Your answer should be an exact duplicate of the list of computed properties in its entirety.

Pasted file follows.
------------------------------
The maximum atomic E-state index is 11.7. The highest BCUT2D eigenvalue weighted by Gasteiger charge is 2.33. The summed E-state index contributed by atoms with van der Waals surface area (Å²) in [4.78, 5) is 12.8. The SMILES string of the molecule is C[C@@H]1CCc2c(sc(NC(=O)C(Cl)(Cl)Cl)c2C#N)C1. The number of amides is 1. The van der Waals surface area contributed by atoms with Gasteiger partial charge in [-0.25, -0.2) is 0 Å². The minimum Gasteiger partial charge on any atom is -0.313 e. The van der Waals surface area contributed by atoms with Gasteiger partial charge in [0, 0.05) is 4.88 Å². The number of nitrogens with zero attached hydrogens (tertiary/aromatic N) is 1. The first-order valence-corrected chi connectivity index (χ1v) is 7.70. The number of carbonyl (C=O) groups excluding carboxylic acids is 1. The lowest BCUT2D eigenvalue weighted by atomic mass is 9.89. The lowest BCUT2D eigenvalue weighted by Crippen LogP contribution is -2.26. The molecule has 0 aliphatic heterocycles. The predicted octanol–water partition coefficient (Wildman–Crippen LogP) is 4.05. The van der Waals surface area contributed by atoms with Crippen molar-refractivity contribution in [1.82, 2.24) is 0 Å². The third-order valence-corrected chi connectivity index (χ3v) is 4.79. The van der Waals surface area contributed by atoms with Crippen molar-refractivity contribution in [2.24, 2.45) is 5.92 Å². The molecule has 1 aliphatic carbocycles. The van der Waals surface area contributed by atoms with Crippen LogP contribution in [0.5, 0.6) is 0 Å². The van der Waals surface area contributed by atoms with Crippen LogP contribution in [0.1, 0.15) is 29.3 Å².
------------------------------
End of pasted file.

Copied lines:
The maximum atomic E-state index is 11.7. The highest BCUT2D eigenvalue weighted by Gasteiger charge is 2.33. The summed E-state index contributed by atoms with van der Waals surface area (Å²) in [4.78, 5) is 12.8. The SMILES string of the molecule is C[C@@H]1CCc2c(sc(NC(=O)C(Cl)(Cl)Cl)c2C#N)C1. The number of amides is 1. The van der Waals surface area contributed by atoms with Gasteiger partial charge in [-0.25, -0.2) is 0 Å². The minimum Gasteiger partial charge on any atom is -0.313 e. The van der Waals surface area contributed by atoms with Gasteiger partial charge in [0, 0.05) is 4.88 Å². The number of nitrogens with zero attached hydrogens (tertiary/aromatic N) is 1. The first-order valence-corrected chi connectivity index (χ1v) is 7.70. The number of carbonyl (C=O) groups excluding carboxylic acids is 1. The lowest BCUT2D eigenvalue weighted by atomic mass is 9.89. The lowest BCUT2D eigenvalue weighted by Crippen LogP contribution is -2.26. The molecule has 0 aliphatic heterocycles. The predicted octanol–water partition coefficient (Wildman–Crippen LogP) is 4.05. The van der Waals surface area contributed by atoms with Crippen molar-refractivity contribution in [1.82, 2.24) is 0 Å². The third-order valence-corrected chi connectivity index (χ3v) is 4.79. The van der Waals surface area contributed by atoms with Crippen molar-refractivity contribution in [2.24, 2.45) is 5.92 Å². The molecule has 1 aliphatic carbocycles. The van der Waals surface area contributed by atoms with Crippen LogP contribution in [0.5, 0.6) is 0 Å². The van der Waals surface area contributed by atoms with Crippen LogP contribution in [0.1, 0.15) is 29.3 Å².